Do you see potential for digitalization?

The Ethnology Department has been very good with scanning collections consisting of photographic prints and negatives within their collection. However, as with all archival collections, the sheer volume of this collection area, in this case over 15,000 records, requires being selective with this time-consuming activity. Beyond that, reformatting of at-risk media – such as cellulose acetate film displaying early stages of vinegar syndrome – has been an issue. And born digital materials come with their inherent challenges.   

 

What work needs to continue to be done?

 I left the Burke Museum’s Ethnology Department after implementing the first year of their long-range preservation plan. The money simply ran out to fund my position. Stewardship of an archival collection requires a long-term and sustained commitment. In light of a museum that continues to actively collect ethnological archival materials, the need of fully processing a significant backlog, addressing the needs of at-risk materials, providing public access to the collections, and so on, the day-to-day work doesn’t end.

 

Can you describe the process of the work involved?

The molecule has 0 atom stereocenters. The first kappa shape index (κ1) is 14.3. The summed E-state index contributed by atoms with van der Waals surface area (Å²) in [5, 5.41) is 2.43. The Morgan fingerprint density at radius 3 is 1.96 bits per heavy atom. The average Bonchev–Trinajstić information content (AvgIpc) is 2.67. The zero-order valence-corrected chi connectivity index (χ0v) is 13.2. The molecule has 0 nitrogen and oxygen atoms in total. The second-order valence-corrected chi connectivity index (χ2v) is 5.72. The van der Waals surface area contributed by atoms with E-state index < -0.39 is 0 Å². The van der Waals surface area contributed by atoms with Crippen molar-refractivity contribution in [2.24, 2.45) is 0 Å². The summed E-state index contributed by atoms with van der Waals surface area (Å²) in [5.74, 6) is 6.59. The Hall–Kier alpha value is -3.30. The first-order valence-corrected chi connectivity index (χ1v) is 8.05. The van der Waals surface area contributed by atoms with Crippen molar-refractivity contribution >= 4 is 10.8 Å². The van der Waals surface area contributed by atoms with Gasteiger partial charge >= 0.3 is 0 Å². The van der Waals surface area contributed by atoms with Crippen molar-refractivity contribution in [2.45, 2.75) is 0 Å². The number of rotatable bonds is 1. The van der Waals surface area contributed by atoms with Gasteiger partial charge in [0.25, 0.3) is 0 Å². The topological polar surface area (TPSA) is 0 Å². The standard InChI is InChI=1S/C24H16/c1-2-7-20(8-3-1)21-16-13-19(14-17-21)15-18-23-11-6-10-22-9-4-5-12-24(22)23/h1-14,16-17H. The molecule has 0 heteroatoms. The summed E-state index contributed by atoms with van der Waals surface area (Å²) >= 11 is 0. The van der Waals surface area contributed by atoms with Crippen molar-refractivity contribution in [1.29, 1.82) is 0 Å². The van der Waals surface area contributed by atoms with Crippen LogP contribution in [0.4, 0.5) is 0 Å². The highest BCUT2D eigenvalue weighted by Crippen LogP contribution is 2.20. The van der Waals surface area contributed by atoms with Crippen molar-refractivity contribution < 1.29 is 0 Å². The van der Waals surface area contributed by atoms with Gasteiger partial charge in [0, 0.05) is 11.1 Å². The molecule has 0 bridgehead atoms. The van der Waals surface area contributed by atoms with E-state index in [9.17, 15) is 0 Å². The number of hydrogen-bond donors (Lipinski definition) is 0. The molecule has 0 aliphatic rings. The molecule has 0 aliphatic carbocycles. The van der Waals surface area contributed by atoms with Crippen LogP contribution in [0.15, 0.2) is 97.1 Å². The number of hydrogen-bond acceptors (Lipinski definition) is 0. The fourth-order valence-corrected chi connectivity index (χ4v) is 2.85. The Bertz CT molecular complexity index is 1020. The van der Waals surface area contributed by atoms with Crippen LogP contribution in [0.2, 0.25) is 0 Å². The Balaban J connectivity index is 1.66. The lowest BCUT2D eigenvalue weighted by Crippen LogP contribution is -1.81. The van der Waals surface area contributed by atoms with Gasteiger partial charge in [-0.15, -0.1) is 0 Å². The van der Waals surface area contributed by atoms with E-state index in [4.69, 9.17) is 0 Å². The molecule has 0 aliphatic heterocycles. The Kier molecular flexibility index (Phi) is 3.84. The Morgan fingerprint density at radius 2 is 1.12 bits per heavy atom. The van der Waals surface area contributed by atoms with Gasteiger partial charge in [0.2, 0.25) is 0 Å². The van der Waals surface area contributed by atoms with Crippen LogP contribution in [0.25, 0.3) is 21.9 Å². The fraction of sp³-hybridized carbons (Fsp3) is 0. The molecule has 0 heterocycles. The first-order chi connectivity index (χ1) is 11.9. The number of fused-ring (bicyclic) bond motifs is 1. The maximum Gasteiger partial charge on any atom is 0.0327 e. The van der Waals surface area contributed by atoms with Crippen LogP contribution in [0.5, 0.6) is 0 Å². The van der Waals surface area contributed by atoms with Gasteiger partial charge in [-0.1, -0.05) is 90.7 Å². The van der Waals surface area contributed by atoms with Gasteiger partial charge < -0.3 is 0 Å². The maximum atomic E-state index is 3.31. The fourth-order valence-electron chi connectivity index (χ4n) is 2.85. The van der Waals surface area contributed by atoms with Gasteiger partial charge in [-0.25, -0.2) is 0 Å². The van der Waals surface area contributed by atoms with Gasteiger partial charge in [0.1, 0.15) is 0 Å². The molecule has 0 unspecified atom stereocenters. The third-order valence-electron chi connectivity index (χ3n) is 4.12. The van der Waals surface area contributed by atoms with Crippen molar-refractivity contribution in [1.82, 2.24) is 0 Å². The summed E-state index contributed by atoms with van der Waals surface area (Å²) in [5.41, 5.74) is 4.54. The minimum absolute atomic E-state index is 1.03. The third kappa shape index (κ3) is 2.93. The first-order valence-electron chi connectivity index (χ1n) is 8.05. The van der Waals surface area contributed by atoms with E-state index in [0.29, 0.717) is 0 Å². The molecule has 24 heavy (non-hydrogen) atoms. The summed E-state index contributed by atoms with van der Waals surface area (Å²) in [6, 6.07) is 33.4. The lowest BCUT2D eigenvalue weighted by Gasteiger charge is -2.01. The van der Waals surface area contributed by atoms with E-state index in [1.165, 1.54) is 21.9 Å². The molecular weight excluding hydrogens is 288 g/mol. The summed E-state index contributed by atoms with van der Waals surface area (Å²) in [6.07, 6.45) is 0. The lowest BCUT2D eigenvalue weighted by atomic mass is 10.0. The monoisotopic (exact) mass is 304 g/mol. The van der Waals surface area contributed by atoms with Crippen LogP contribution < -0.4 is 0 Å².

The process of the work involved long hours and an attention to detail.

 

Can you describe any limitations you faced when working with the archives?

Again, the issue of money was a limitation in and of itself. That would apply not only for paying for staff time, but also for adequate preservation supplies, reformatting equipment, and the conservation or, at least, the stabilization of the most at-risk materials.

 

What professional training do you think the university should offer in conjunction with the museum studies program and the ischool?

Hosting preservation management workshops and offering joint classes seem to be a reasonable next step. Both of our disciplines intersect with the fact that, in the end, most of us will be faced with managing, caring for and providing access to archival collections. By the two programs working together, this can spark the beginning of building our professional relationships with each other, strengthening the bonds between our collecting institutions, and enable us to be better able to serve not only the public but the collections themselves.